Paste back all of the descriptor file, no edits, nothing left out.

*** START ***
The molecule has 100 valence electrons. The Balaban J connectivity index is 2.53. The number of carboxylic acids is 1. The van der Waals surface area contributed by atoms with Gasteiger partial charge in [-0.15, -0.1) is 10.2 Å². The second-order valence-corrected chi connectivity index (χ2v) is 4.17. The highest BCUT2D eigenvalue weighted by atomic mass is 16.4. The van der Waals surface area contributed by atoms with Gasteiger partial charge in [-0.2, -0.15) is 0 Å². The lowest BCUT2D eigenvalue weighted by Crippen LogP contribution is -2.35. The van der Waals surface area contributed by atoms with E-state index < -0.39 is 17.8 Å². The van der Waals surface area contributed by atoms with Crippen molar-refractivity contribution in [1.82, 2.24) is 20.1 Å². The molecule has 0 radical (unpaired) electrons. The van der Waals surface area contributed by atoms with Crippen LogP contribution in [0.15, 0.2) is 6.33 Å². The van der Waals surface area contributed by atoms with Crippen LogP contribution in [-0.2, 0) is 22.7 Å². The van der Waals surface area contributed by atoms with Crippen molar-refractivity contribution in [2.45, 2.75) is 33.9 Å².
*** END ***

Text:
The molecule has 100 valence electrons. The Balaban J connectivity index is 2.53. The number of carboxylic acids is 1. The van der Waals surface area contributed by atoms with Gasteiger partial charge in [-0.15, -0.1) is 10.2 Å². The second-order valence-corrected chi connectivity index (χ2v) is 4.17. The highest BCUT2D eigenvalue weighted by atomic mass is 16.4. The van der Waals surface area contributed by atoms with Gasteiger partial charge in [-0.2, -0.15) is 0 Å². The lowest BCUT2D eigenvalue weighted by Crippen LogP contribution is -2.35. The van der Waals surface area contributed by atoms with E-state index < -0.39 is 17.8 Å². The van der Waals surface area contributed by atoms with Crippen molar-refractivity contribution in [1.82, 2.24) is 20.1 Å². The molecule has 0 radical (unpaired) electrons. The van der Waals surface area contributed by atoms with Crippen LogP contribution in [0.15, 0.2) is 6.33 Å². The van der Waals surface area contributed by atoms with Crippen LogP contribution in [-0.2, 0) is 22.7 Å². The van der Waals surface area contributed by atoms with Crippen molar-refractivity contribution in [2.45, 2.75) is 33.9 Å².